Tuesday, December 21, 2010

Holiday Entertaining

Photo courtesy of Orange County Mining Co. ~ http://orangecountyminingco.com/

Holiday entertaining doesn't have to be a big, scary undertaking. All you really need is food, drink, a few guests, a little organization and the desire to have a good time. I've planned lots of parties and events and I can tell you that it does get easier with practice. There are many tips I could share with you but it would take several blog posts to include everything I want to say. So, in the interest of saving time, I've listed a few quick suggestions below that may be helpful as you plan your party/event. 


1. Plan your event as thoroughly as possible or as thoroughly as time permits. Decide on a theme and then decide on food and decorations to support that theme. If you need help deciding which foods to prepare, consider doing a little research online for menu suggestions at websites like Epicurious (they even have wine pairing suggestions for the menus) or Delish. If you want individual recipes, the online resources are endless. Some of my favorite sources for recipes are Food Network, The Splendid Table and Recipe.com. If catering is an option for you, your caterer should have menu suggestions available.

2. Set a budget--this ensures you will not spend more money than you can afford to spend on your event. If you have the time, compare prices of the items you need at different stores and map out the quickest routes to the stores to save time.

3. Make separate lists for all components of the event: guest list/invitations, food, decorations, etc. Make your lists are as detailed as possible. They should include any helpful, relevant information--for instance, once you decide on your menu, write out a detailed market list and prep schedule. This ensures you are not making several trips to the store, cuts down on impulse buying and organizes your efforts in the kitchen.

4. Prepare/cook as many items as you can ahead of time so you don't spend the entire evening in the kitchen. If you're having an intimate gathering, consider a seated dinner and serve homey, comfort foods. If you're planning a large gathering, a buffet would probably be best. Consider foods that will stretch--feed a lot of people without breaking the bank!

5. Enlist the help of family and friends. They can help by running errands, helping with food prep, serving during your event or cleaning up afterward.

6. Clean several days before your event (especially your refrigerator as you will need extra storage space for your party food/trays, etc.) and decorate as early as possible. Your dining area/table is very important--be sure to put extra care into this area. Your table can be set a couple of days in advance--minus the place settings (if you set them out too early, they will get dusty). Choose an attractive, low-height centerpiece. Natural holiday greenery is a lovely option for a centerpiece. You could also use fresh fruits with a combination of holiday baubles to create a stunning centerpiece. If you've decorated other ares of your home for the holidays, consider bringing in colors/elements of the design into the tabletop decoration. Get creative with your tabletop decorating. Don't be afraid to mix patterns/shapes to bring more interest to the table.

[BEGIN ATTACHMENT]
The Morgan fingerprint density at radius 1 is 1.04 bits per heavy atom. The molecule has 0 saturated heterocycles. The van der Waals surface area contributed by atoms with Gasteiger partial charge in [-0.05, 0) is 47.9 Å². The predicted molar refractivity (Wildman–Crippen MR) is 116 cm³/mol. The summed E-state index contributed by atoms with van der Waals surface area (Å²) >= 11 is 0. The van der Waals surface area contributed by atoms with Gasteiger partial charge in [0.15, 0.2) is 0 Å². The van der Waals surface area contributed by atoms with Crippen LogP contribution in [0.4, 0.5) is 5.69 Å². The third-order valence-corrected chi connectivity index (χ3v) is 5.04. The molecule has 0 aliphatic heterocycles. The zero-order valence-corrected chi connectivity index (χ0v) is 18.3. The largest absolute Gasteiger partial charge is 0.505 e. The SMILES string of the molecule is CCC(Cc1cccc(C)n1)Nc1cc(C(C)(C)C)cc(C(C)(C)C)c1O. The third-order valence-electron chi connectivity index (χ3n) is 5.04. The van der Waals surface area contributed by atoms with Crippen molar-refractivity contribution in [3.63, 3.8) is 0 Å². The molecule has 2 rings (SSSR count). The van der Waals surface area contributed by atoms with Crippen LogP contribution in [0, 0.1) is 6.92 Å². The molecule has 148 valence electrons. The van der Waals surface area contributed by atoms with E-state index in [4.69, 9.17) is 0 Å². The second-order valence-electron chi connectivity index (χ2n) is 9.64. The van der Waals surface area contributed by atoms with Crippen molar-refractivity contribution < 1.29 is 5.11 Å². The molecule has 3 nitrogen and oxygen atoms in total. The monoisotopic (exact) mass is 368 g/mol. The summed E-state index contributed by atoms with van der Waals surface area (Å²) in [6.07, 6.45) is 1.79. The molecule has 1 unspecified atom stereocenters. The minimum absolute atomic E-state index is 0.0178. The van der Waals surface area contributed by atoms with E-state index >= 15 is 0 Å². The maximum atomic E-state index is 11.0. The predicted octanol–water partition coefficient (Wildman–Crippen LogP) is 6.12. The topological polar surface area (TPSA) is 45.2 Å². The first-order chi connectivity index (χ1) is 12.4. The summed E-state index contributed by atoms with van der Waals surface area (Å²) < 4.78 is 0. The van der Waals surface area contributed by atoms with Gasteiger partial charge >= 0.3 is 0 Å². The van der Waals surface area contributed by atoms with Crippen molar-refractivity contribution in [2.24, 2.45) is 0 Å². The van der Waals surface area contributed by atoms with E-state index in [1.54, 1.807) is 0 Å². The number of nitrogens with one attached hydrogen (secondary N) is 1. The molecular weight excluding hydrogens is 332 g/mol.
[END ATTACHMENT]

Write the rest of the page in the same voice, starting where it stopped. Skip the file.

Candles are always a welcome item on the dinner table or in the dining room as candlelight is very flattering--it helps set the mood and makes everyone look great. Choose unscented or moderately scented candles with soft food/fruit scents. Vanilla would be a great fragrance choice if you prefer scented candles.

7. Set the mood. In addition to the decorations and candlelight, fill the room with soft, instrumental music. Music is very soothing and will help calm guests who may be nervous or anxious. 

8. Make several attempts to contact your guests to remind them of the event. If you can have them R.S.V.P. that would be great. If you prefer a less formal approach, send occasional reminders via email, Facebook, etc.

9. Help your guest feel more comfortable--get them involved. Ask your guests if they'd prefer to relax or help with a small task. Some people may opt for the task because they are more comfortable when they are busy or helping out could provide the perfect vehicle for the shy guests to interact with people they may not know very well.

10. If you are serving alcoholic beverages, monitor the crowd occasionally to see how everyone is doing. If you notice a guest having too much holiday cheer, offer them a cup of hot coffee and do what you can to find a designated driver to get them home safely.


1. Prepare dishes you have never cooked before or foods that are so complex your guests won't feel comfortable eating them.

2. Wait until the last minute to purchase items that can be purchased in advance.

3. Be afraid to get really creative. Your event doesn't have to be really expensive to be fun and memorable.

4. Feel obligated to provide a takeaway. Party favors for your guests are nice if you can afford them but if not, don't sweat it.

Remember, the holidays are supposed to be a time of good tidings, comfort and joy. There are resources for everything you need right at your fingertips--on the web. Also, feel free to post any entertaining or food-related questions you may have on the Seasoned & Stirred! Facebook page. I love planning parties and I'll be happy to help you as much as I can! Happy entertaining and happy holidays!

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